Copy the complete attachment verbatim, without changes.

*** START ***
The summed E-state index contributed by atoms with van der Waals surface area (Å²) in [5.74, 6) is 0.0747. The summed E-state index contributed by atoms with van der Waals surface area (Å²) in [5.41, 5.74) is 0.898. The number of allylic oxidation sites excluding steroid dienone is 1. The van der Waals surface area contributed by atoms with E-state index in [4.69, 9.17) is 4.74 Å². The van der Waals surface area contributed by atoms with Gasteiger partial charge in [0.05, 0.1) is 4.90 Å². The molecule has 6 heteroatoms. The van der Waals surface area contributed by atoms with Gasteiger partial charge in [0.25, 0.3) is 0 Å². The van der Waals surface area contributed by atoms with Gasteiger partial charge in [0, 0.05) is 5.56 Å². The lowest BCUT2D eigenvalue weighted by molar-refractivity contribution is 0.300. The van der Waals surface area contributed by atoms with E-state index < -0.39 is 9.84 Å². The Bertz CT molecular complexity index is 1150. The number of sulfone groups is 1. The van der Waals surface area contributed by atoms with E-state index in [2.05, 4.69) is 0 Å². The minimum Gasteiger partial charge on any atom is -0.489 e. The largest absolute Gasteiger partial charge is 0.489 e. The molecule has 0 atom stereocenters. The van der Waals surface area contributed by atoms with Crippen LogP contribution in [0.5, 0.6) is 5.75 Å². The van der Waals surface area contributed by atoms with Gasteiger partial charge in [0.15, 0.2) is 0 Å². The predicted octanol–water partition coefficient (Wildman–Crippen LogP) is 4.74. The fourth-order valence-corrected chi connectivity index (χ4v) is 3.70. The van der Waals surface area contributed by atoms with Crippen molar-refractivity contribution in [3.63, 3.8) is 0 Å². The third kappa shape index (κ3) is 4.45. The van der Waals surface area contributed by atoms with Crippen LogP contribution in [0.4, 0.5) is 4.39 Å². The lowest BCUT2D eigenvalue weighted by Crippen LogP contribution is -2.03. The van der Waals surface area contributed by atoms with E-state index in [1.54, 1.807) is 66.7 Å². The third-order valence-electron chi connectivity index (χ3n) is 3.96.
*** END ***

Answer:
The summed E-state index contributed by atoms with van der Waals surface area (Å²) in [5.74, 6) is 0.0747. The summed E-state index contributed by atoms with van der Waals surface area (Å²) in [5.41, 5.74) is 0.898. The number of allylic oxidation sites excluding steroid dienone is 1. The van der Waals surface area contributed by atoms with E-state index in [4.69, 9.17) is 4.74 Å². The van der Waals surface area contributed by atoms with Gasteiger partial charge in [0.05, 0.1) is 4.90 Å². The molecule has 6 heteroatoms. The van der Waals surface area contributed by atoms with Gasteiger partial charge in [0.25, 0.3) is 0 Å². The van der Waals surface area contributed by atoms with Gasteiger partial charge in [0, 0.05) is 5.56 Å². The lowest BCUT2D eigenvalue weighted by molar-refractivity contribution is 0.300. The van der Waals surface area contributed by atoms with E-state index < -0.39 is 9.84 Å². The Bertz CT molecular complexity index is 1150. The number of sulfone groups is 1. The van der Waals surface area contributed by atoms with E-state index in [2.05, 4.69) is 0 Å². The minimum Gasteiger partial charge on any atom is -0.489 e. The largest absolute Gasteiger partial charge is 0.489 e. The molecule has 0 atom stereocenters. The van der Waals surface area contributed by atoms with Crippen LogP contribution in [0.5, 0.6) is 5.75 Å². The van der Waals surface area contributed by atoms with Gasteiger partial charge in [0.15, 0.2) is 0 Å². The predicted octanol–water partition coefficient (Wildman–Crippen LogP) is 4.74. The fourth-order valence-corrected chi connectivity index (χ4v) is 3.70. The van der Waals surface area contributed by atoms with Crippen molar-refractivity contribution in [3.63, 3.8) is 0 Å². The third kappa shape index (κ3) is 4.45. The van der Waals surface area contributed by atoms with Crippen LogP contribution in [0.4, 0.5) is 4.39 Å². The lowest BCUT2D eigenvalue weighted by Crippen LogP contribution is -2.03. The van der Waals surface area contributed by atoms with E-state index in [1.54, 1.807) is 66.7 Å². The third-order valence-electron chi connectivity index (χ3n) is 3.96.